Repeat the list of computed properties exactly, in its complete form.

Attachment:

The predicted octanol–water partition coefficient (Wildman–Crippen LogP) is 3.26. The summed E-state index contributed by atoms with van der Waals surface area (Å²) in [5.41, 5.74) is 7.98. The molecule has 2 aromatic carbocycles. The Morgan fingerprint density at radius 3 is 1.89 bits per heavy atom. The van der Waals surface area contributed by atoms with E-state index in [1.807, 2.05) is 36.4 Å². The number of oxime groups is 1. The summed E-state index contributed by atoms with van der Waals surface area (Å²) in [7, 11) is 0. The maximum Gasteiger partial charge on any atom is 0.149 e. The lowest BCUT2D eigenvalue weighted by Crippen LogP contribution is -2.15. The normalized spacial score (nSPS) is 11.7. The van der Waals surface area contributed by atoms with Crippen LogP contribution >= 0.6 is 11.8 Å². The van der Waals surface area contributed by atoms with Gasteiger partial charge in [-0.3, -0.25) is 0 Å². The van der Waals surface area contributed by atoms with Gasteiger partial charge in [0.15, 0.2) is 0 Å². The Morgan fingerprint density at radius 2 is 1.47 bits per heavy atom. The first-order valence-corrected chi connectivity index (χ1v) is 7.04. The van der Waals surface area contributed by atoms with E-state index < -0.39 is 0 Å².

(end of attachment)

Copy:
The predicted octanol–water partition coefficient (Wildman–Crippen LogP) is 3.26. The summed E-state index contributed by atoms with van der Waals surface area (Å²) in [5.41, 5.74) is 7.98. The molecule has 2 aromatic carbocycles. The Morgan fingerprint density at radius 3 is 1.89 bits per heavy atom. The van der Waals surface area contributed by atoms with E-state index in [1.807, 2.05) is 36.4 Å². The number of oxime groups is 1. The summed E-state index contributed by atoms with van der Waals surface area (Å²) in [7, 11) is 0. The maximum Gasteiger partial charge on any atom is 0.149 e. The lowest BCUT2D eigenvalue weighted by Crippen LogP contribution is -2.15. The normalized spacial score (nSPS) is 11.7. The van der Waals surface area contributed by atoms with Crippen LogP contribution >= 0.6 is 11.8 Å². The van der Waals surface area contributed by atoms with Gasteiger partial charge in [-0.3, -0.25) is 0 Å². The van der Waals surface area contributed by atoms with Gasteiger partial charge in [0.15, 0.2) is 0 Å². The Morgan fingerprint density at radius 2 is 1.47 bits per heavy atom. The first-order valence-corrected chi connectivity index (χ1v) is 7.04. The van der Waals surface area contributed by atoms with E-state index < -0.39 is 0 Å².